What is mystifying about these found people is their unanimous unwillingness or inability to talk about Jerusalem's Lot and what, if anything, might have happened there. Parkins Gillespie simply looked at this reporter, lit a cigarette, and said, 'I just decided to leave.' Charles James claims he was forced to leave because his business dried up with the town. Pauline Dickens, who worked as a waitress in the Excellent Cafe for years, never answered this reporter's letter of inquiry. And Miss Curless refuses to speak of 'salem's Lot at all.
Some of the missing can be accounted for by educated guesswork and a little research. Lawrence Crockett, a local real estate agent who has disappeared with his wife and daughter, has left a number of questionable business ventures and land deals behind him, including one piece of Portland land speculation where the Portland Mall and Shopping Center is now under construction. The Royce McDougalls, also among the missing, had lost their infant son earlier in the year and there was little to hold them in town. They might be anywhere. Others fit into the same category. According to State Police Chief Peter McFee, 'We've got tracers out on a great many people from Jerusalem's Lot--but that isn't the only Maine town where people have dropped out of sight. Royce McDougall, for instance, left owing money to one bank and two finance companies . . . in my judgment, he was just a fly-by-nighter who decided to get out from under. Someday this year or next, he'll use one of those credit cards he's got in his wallet and the repossession men will land on him with both feet. In America missing persons are as natural as cherry pie. We're living in an automobile-oriented society. People pick up stakes and move on every two or three years. Sometimes they forget to leave a forwarding address. Especially the deadbeats.' Yet for all the hardheaded practicality of Captain McFee's words, there are unanswered questions in Jerusalem's Lot. Henry Petrie, and his wife and son are gone, and Mr Petrie, a Prudential Insurance Company executive, could hardly be called a deadbeat. The local mortician, the local librarian, and the local beautician are also in the dead-letter file. The list is of a disquieting length.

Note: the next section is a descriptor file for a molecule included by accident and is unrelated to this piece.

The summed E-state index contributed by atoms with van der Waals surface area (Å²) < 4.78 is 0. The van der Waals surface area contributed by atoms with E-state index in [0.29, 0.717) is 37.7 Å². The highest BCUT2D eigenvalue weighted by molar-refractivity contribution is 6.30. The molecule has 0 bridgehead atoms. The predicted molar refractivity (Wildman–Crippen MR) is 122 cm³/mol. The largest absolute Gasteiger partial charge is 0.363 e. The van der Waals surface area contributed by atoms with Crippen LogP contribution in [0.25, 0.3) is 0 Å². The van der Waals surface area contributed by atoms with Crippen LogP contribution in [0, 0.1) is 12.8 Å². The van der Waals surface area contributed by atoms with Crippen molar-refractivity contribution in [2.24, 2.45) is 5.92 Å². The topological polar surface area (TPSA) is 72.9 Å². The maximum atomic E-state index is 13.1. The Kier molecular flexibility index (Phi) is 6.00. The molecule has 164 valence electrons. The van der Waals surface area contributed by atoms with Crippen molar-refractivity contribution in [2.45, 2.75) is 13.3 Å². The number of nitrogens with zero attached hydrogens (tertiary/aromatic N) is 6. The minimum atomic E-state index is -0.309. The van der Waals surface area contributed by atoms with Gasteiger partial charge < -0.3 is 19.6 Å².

In the surrounding towns the whispering campaign that is the beginning of legend has already begun. 'Salem's Lot is reputed to be haunted. Sometimes colored lights are reported hovering over the Central Maine Power lines that bisect the township, and if you suggest that the inhabitants of the Lot have been carried off by UFOS, no one will laugh. There has been some talk of a 'dark coven' of young people who were practicing the black mass in town and, perhaps, brought the wrath of God Himself on the namesake of the Holy Land's holiest city. Others, of a less supernatural bent, remember the young men who 'disappeared' in the Houston, Texas, area some three years ago only to be discovered in grisly mass graves.
An actual visit to 'salem's Lot makes such talk seem less wild. There is not one business left open. The last one to go under was Spencer's Sundries and Pharmacy, which closed its doors in January. Crossen's Agricultural Store, the hardware store, Barlow and Straker's Furniture Shop, the Excellent Caf?, and even the Municipal Building are all boarded up. The new grammar school is empty, and so is the tri-town consolidated high school, built in the Lot in 1967. The school furnishings and the books have been moved to make-do facilities in Cumberland pending a referendum vote in the other towns of the school district, but it seems that no children from 'salem's Lot will be in attendance when a new school year begins. There are no children; only abandoned shops and stores, deserted houses, overgrown lawns, deserted streets, and back roads.